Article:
Formula 1 and Noise-Induced Hearing Loss

Whether you love Formula 1 or NASCAR, you already know that nothing beats an afternoon at the racetrack. But is watching live motorsports safe for your hearing?

If you’ve paid attention to coverage of competitive events over the last few years, you know that Formula 1 continues to grow in popularity throughout the United States. An afternoon at the racetrack is an undeniably thrilling and adrenaline-fueled spectacle.
But is it safe for your hearing?
We’ve consulted with our hearing care experts to find out whether you should be worried about damage to your hearing while watching your favorite driver chase the checked flag.

How loud is Formula 1 racing?

According to experts, a safe decibel level – meaning one that’s unlikely to cause permanent hearing damage – hovers around 75 decibels (dB). Here’s the sound level of some everyday activities:
  • Normal conversation – 60 dB
  • Motorcycle – 95 dB
  • Front row at a rock concert – 120 dB
Meanwhile, a Formula 1 race at full throttle produces 147 decibels (dB) of sound.
So, yes, a Formula 1 race produces sounds that are well above what experts would consider “safe.” Prolonged exposure to such sound levels presents a very serious risk of noise-induced hearing loss.

What is noise-induced hearing loss?

Noise-induced hearing loss (NIHL) is caused by overexposure to loud sounds. This could be exposure to a single instance of intense sound, like an explosion or a gunshot, or extended exposure to continuous loud noise, such as loud music on headphones or power tools in the workplace. In the latter case, damage to the inner ear causes the loss of high frequency hearing sensitivity over time.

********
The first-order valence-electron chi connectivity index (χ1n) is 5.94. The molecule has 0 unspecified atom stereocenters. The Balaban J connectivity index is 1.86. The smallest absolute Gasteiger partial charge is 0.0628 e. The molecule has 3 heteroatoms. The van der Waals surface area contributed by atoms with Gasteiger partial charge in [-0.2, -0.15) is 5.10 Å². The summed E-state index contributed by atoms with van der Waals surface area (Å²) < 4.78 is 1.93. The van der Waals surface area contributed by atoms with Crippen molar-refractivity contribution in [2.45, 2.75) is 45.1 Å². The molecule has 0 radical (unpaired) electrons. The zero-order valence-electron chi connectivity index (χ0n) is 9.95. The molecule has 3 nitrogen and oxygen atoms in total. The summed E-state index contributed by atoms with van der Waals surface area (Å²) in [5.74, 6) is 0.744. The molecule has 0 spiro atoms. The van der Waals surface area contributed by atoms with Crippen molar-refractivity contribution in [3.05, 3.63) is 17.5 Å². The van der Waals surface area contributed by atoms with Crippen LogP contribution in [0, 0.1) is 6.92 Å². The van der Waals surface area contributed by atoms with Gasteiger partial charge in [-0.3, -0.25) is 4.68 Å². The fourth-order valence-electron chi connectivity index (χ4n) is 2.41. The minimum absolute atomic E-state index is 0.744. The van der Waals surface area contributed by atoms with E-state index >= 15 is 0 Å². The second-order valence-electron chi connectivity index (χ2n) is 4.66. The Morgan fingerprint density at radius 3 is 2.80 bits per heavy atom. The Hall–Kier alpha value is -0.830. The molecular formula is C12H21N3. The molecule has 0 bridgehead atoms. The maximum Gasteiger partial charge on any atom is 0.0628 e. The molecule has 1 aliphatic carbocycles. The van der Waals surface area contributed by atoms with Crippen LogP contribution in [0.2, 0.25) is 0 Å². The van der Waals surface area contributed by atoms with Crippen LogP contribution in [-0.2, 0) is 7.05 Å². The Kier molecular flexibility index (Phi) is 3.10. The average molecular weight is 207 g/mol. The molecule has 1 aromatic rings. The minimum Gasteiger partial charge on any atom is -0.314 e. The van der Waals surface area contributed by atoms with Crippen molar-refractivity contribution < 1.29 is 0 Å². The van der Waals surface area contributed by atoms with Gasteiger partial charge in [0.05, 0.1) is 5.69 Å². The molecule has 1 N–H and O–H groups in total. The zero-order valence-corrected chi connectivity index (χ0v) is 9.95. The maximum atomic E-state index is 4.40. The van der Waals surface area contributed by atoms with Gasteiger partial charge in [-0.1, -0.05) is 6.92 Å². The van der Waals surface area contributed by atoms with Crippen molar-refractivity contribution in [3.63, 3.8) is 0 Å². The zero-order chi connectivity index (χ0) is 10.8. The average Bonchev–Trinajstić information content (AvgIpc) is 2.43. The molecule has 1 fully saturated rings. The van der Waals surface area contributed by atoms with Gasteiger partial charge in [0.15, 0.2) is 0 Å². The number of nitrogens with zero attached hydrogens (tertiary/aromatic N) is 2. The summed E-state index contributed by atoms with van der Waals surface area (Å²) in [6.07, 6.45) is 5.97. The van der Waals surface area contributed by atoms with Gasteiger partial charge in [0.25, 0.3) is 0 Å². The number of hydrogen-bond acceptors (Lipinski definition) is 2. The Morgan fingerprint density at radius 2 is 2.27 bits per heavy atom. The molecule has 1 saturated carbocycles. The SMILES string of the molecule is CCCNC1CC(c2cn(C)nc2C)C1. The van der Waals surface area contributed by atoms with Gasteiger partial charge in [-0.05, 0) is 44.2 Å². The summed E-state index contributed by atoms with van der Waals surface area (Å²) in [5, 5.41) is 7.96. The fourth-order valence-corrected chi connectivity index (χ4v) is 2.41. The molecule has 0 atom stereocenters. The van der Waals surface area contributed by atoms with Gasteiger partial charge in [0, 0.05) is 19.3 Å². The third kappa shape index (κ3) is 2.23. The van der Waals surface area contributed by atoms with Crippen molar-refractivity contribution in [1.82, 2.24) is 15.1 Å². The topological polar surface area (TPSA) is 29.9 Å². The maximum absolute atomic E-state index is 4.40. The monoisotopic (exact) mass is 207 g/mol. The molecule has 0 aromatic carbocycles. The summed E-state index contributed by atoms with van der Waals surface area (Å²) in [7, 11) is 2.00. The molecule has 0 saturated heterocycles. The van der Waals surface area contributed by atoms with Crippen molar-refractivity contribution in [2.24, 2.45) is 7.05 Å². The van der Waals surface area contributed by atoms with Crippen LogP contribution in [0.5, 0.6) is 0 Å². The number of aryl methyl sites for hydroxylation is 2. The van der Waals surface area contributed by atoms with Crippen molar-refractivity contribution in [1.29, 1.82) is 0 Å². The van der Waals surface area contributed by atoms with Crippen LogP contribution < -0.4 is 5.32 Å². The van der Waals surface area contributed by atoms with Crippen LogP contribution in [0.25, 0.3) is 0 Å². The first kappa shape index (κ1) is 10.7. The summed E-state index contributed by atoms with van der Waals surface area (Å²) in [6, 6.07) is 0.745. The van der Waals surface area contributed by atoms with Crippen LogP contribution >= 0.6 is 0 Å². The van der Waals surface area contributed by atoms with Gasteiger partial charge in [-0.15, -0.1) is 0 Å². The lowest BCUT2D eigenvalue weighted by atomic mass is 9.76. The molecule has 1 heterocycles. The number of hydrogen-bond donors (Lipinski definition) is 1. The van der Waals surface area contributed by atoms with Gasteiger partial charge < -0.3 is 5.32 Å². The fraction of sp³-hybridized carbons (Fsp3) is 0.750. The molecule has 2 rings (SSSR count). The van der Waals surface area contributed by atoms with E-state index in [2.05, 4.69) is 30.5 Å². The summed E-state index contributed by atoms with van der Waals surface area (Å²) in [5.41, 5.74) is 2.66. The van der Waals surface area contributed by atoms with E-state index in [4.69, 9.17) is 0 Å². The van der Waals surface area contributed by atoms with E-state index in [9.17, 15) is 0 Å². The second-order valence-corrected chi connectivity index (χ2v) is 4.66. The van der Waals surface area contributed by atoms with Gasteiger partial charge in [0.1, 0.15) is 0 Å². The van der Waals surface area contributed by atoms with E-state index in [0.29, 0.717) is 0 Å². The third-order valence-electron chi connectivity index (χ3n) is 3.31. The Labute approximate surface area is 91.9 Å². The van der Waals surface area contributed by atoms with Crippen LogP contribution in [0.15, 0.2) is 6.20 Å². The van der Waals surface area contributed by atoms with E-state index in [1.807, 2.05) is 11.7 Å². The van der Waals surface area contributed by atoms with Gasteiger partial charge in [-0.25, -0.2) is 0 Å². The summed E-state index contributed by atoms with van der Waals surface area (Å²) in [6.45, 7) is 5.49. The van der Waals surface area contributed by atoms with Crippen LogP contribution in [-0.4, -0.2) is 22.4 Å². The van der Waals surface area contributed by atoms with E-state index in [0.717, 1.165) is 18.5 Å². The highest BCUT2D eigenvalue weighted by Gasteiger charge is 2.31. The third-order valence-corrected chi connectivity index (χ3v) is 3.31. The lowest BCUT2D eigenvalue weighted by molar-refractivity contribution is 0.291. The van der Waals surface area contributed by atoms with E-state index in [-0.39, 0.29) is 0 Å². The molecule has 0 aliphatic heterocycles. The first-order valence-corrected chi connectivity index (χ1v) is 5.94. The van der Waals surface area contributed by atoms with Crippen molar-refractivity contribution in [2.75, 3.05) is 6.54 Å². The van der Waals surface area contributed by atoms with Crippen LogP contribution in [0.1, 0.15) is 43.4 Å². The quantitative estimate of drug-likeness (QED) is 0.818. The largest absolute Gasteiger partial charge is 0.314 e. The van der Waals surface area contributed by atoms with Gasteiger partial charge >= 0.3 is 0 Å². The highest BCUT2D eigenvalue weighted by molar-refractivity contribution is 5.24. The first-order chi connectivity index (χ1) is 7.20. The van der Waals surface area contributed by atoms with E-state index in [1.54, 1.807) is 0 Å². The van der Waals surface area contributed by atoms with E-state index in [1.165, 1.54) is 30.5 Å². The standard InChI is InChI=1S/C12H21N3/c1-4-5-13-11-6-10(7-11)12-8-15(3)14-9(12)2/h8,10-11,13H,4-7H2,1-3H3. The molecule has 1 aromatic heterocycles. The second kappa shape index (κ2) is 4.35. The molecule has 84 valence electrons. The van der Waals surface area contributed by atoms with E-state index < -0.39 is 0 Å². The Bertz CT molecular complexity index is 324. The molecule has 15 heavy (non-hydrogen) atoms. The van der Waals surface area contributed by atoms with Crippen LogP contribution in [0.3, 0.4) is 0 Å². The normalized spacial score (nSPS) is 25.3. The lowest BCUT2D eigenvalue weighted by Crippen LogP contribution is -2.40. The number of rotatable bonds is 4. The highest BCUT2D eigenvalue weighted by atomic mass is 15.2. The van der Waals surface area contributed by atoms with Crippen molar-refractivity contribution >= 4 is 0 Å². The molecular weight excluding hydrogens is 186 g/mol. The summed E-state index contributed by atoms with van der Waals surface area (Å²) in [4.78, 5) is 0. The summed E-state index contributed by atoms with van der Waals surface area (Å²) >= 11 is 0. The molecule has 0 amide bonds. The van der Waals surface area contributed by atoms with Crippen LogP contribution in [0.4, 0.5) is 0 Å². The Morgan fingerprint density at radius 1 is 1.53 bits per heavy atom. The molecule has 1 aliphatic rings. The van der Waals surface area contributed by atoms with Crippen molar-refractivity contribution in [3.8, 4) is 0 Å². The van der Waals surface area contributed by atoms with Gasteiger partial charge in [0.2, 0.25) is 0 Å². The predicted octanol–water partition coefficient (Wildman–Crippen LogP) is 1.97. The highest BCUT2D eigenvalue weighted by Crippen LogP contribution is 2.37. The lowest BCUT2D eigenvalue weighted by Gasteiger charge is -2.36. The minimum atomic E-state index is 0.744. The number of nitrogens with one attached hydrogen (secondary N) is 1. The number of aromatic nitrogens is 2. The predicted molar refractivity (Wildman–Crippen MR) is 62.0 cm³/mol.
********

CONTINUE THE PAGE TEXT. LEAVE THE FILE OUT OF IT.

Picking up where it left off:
Here are some additional facts about NIHL:
  • In some cases, NIHL is a temporary condition and a normal hearing range will return over time.
  • NIHL usually occurs in both ears but may not occur at equal severity, depending on the details of how the NIHL occurred and which ear was closer to an unsafe sound level.
  • NIHL sometimes produces the symptoms of tinnitus, which usually presents itself as a buzzing, ringing, or hissing in the ear.

How to prevent noise-induced hearing loss:

Prevention is the only real way to eliminate the risk of NIHL. If you plan to attend a Formula 1 race or participate in some other activity that produces sudden or consistent loud noise, there are measures you can take to protect your ears and your hearing:
  • Wear hearing protection such as earplugs or earmuffs and make sure they’re properly fitted to your ears.
  • Whenever possible, put distance between yourself and the noise source to lower the decibel level.
  • After exposure to extreme sound levels, take time away from loud noises to yourself to allow your ears to stop ringing and recover.

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